Both contours and breaklines are representations of the shape of a piece of ground. A contour represents a slice of the terrain at a specific elevation. Contours allow the viewer to see changes in elevation at a glance, but provide only a rough digital model of the surface. Breaklines, when done correctly, provide specific detail beyond the contours, adding facets to the terrain model. Contours can be very accurately created from breaklines, but not vice versa. Breaklines exist everywhere there is a crease in the grade. When the slope of a spot on the ground differs from the slope of an adjacent spot, that is a break in the grade and defines a ridge or crease in the surface. Those creases and ridges are where we create breaklines. And most often, they are not visible to the human eye unless seen from just the right angle with just the right lighting. Our proprietary software finds breaklines that would be missed otherwise.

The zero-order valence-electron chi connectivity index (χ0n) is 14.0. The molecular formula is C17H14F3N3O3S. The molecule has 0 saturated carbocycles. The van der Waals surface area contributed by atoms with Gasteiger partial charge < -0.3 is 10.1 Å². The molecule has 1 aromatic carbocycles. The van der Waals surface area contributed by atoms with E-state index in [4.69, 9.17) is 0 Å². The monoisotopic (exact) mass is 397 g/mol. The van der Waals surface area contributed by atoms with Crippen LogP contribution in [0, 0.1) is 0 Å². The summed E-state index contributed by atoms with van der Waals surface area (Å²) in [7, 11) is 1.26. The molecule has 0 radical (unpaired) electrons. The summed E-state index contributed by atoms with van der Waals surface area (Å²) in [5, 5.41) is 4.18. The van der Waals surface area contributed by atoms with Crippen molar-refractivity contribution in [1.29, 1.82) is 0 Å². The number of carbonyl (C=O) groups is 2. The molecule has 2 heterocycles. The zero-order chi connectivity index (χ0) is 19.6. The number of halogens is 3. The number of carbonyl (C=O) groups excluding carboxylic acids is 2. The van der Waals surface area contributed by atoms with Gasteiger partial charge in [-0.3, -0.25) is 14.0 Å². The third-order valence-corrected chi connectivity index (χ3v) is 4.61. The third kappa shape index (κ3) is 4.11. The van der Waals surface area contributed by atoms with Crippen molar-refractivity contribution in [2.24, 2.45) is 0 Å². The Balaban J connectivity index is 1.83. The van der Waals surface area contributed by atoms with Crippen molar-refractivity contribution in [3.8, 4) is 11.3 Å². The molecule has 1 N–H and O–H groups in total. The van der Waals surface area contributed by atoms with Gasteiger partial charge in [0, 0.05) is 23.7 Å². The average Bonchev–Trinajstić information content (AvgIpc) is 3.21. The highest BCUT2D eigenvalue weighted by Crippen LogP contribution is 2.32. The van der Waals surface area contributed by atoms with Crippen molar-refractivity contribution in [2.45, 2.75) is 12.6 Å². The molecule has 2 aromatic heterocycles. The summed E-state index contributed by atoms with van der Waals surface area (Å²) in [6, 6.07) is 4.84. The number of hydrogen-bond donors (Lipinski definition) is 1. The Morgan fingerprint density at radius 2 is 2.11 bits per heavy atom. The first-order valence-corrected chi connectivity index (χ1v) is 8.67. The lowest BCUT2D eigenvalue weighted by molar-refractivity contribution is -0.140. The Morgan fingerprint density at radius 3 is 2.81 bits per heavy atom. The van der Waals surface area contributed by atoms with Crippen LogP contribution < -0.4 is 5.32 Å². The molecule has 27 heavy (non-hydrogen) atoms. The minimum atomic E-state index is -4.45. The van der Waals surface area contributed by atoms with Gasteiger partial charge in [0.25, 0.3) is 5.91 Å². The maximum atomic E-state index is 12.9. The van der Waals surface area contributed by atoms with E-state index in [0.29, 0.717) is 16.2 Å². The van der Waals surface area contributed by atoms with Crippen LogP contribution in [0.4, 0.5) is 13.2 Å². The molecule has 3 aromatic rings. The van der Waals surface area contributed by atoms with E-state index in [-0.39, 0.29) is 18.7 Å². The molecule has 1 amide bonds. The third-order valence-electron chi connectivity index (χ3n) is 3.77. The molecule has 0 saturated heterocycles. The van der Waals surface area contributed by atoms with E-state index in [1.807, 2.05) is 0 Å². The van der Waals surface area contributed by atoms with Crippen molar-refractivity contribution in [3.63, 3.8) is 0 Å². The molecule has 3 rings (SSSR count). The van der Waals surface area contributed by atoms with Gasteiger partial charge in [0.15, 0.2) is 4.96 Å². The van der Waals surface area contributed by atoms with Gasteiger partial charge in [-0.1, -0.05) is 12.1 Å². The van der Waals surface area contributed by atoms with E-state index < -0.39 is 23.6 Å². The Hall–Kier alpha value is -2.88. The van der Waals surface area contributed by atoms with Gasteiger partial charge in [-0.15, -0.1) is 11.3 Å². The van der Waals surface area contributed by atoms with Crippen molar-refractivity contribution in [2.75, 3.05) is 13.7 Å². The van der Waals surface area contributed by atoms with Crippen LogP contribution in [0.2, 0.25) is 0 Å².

A guest post by Datasight.
The traditional DTM definition, is a terrain model composed of many different types of digital surveyed data, including breaklines, points, contours, and boundaries. Autodesk has included newer complex object types such as grading objects, COGO points, recap files, DEM’s, Feature Lines, meshes and more. Datasight creates the DTM basics: breaklines and points. This makes it completely compatible with any DTM creation program, whether it’s from Autodesk, Bentley, ESRI, or any other terrain modeler. DTM’s that are made solely from breaklines and points are an accurate and efficient way to define detailed terrain models with the smallest possible dataset.
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